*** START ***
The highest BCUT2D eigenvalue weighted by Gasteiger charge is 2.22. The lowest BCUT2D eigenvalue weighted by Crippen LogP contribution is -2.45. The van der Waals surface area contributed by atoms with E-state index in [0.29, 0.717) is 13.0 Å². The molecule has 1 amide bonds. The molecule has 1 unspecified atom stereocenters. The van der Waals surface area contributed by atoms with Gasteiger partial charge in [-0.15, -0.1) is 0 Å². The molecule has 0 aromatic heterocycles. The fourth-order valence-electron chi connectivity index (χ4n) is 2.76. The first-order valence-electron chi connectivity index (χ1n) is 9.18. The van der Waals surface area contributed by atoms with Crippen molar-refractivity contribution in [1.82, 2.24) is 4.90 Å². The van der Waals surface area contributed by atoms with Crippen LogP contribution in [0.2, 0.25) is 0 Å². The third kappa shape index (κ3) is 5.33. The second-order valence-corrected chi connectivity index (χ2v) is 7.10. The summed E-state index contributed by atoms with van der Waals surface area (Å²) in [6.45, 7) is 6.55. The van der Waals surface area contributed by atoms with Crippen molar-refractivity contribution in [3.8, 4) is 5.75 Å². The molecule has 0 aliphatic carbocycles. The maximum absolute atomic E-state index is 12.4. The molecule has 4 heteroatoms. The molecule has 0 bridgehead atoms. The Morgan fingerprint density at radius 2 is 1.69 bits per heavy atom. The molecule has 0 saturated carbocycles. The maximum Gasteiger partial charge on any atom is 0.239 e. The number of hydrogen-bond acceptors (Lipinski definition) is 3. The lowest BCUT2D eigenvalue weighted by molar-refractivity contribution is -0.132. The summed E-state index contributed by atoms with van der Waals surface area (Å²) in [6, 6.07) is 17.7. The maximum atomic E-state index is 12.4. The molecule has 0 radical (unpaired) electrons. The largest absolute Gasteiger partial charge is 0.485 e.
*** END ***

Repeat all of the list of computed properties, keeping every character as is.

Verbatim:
The highest BCUT2D eigenvalue weighted by Gasteiger charge is 2.22. The lowest BCUT2D eigenvalue weighted by Crippen LogP contribution is -2.45. The van der Waals surface area contributed by atoms with E-state index in [0.29, 0.717) is 13.0 Å². The molecule has 1 amide bonds. The molecule has 1 unspecified atom stereocenters. The van der Waals surface area contributed by atoms with Gasteiger partial charge in [-0.15, -0.1) is 0 Å². The molecule has 0 aromatic heterocycles. The fourth-order valence-electron chi connectivity index (χ4n) is 2.76. The first-order valence-electron chi connectivity index (χ1n) is 9.18. The van der Waals surface area contributed by atoms with Crippen molar-refractivity contribution in [1.82, 2.24) is 4.90 Å². The van der Waals surface area contributed by atoms with Crippen LogP contribution in [0.2, 0.25) is 0 Å². The third kappa shape index (κ3) is 5.33. The second-order valence-corrected chi connectivity index (χ2v) is 7.10. The summed E-state index contributed by atoms with van der Waals surface area (Å²) in [6.45, 7) is 6.55. The van der Waals surface area contributed by atoms with Crippen molar-refractivity contribution in [3.8, 4) is 5.75 Å². The molecule has 0 aliphatic carbocycles. The maximum absolute atomic E-state index is 12.4. The molecule has 4 heteroatoms. The molecule has 0 bridgehead atoms. The Morgan fingerprint density at radius 2 is 1.69 bits per heavy atom. The molecule has 0 saturated carbocycles. The maximum Gasteiger partial charge on any atom is 0.239 e. The number of hydrogen-bond acceptors (Lipinski definition) is 3. The lowest BCUT2D eigenvalue weighted by molar-refractivity contribution is -0.132. The summed E-state index contributed by atoms with van der Waals surface area (Å²) in [6, 6.07) is 17.7. The maximum atomic E-state index is 12.4. The molecule has 0 radical (unpaired) electrons. The largest absolute Gasteiger partial charge is 0.485 e.